United States District Court, D. Arizona
J. Tuchi United States District Judge
issue is the denial of Plaintiff Melissa Menendez's
Applications for Supplemental Security Income Benefits and
Disability Insurance Benefits by the Social Security
Administration (“SSA”) under the Social Security
Act (“the Act”). Plaintiff filed a Complaint
(Doc. 1) with this Court seeking judicial review of that
denial, and the Court now addresses Plaintiff's Opening
Brief (Doc. 18, “Pl. Br.”), Defendant Social
Security Administration Commissioner's Response Brief
(Doc. 19, “Def. Br.”), and Plaintiff's Reply
Brief (Doc. 27, “Reply”). The Court has reviewed
the briefs and Administrative Record (Doc. 11,
“R.”) and now reverses the Administrative Law
Judge's decision (R. at 14-43) as upheld by the Appeals
Council (R. at 1-8).
filed applications for Disability Insurance Benefits and
Supplemental Security Income Benefits on March 16, 2015 for a
period of disability beginning on August 1, 2014. (R. at 17.)
Plaintiff's claims were denied on May 14, 2015. (R. at
17.) They were denied on reconsideration on August 25, 2015.
(R. at 17.) Plaintiff then appeared before an Administrative
Law Judge (“ALJ”) for a hearing on her claims.
(R. at 17.) The ALJ denied her claims on January 16, 2018.
(R. at 14-43.) On June 6, 2018, the Appeals Council denied
her request for review of the ALJ's decision. (R. at
1-8). On August 3, 2018, Plaintiff filed this action seeking
judicial review of the denials. (Doc. 1.)
Court has reviewed the medical evidence in its entirety and
finds it unnecessary to provide a complete summary here. The
pertinent medical evidence will be discussed in addressing
the issues raised by the parties. In short, upon considering
the medical records and opinions, the ALJ evaluated
Plaintiff's disability based on the following alleged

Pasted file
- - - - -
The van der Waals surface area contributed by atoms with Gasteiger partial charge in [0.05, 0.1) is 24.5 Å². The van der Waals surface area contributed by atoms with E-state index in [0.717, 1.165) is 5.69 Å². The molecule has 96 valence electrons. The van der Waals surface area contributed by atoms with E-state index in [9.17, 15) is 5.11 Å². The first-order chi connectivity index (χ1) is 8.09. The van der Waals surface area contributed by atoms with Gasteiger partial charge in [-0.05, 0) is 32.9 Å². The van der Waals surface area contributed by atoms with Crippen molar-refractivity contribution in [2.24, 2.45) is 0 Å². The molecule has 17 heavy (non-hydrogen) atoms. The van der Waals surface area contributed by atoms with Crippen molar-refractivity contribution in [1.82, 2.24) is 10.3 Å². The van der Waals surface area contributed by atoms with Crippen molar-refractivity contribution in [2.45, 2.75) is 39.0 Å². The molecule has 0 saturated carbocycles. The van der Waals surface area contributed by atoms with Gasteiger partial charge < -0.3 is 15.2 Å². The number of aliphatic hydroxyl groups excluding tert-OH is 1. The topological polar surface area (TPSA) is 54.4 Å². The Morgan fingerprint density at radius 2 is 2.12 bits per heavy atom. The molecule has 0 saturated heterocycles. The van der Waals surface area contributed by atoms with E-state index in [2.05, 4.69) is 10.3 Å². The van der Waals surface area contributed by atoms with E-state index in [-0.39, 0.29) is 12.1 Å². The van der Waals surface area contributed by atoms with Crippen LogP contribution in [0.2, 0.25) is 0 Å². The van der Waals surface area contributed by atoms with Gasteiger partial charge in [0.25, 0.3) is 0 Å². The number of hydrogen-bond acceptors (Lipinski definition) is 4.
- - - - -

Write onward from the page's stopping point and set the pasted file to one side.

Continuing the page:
impairments: status post bladder surgeries, fibromyalgia,
bursitis of the hip, obesity, knee impairment, hypertension,
degenerative disc disease of the cervical and lumbar spine,
reflux esophagitis, and supraventricular tachycardia. (R. at
the ALJ evaluated the medical evidence and opinions and
concluded that Plaintiff is not disabled. The ALJ determined
that Plaintiff “does not have an impairment or
combination of impairments that meets or medically equals the
severity of one of the listed impairments” in 20 C.F.R.
Part 404. (R. at 23.) The ALJ also determined that Plaintiff
has the residual functional capacity (“RFC”) to
perform light work, “except that she should not be
exposed to hazards such as moving machinery or unprotected
heights.” (R. at 24.) Furthermore, the ALJ found that
Plaintiff can “occasionally climb stairs and
ramps”, but “can never climb ladders, ropes, or
scaffolds.” (R. at 24.) Finally, the ALJ found that
Plaintiff can perform the requirements of representative work
such as telephone order clerk, charge account clerk, and
bench hand. (R. at 34-35.)
determining whether to reverse an ALJ's decision, the
district court reviews only those issues raised by the party
challenging the decision. See Lewis v. Apfel, 236
F.3d 503, 517 n.13 (9th Cir. 2001). The court may set aside
the Commissioner's disability determination only if the
determination is not supported by substantial evidence or is
based on legal error. Orn v. Astrue, 495 F.3d 625,
630 (9th Cir. 2007). Substantial evidence is more than a
scintilla, but less than a preponderance; it is relevant
evidence that a reasonable person might accept as adequate to
support a conclusion considering the record as a whole.
Id. To determine whether substantial evidence
supports a decision, the court must consider the record as a
whole and may not affirm simply by isolating a
“specific quantum of supporting evidence.”
Id. As a general rule, “[w]here the evidence
is susceptible to more than one rational interpretation, one
of which supports the ALJ's decision, the ALJ's
conclusion must be upheld.” Thomas v.
Barnhart, 278 F.3d 947, 954 (9th Cir. 2002) (citations
determine whether a claimant is disabled for purposes of the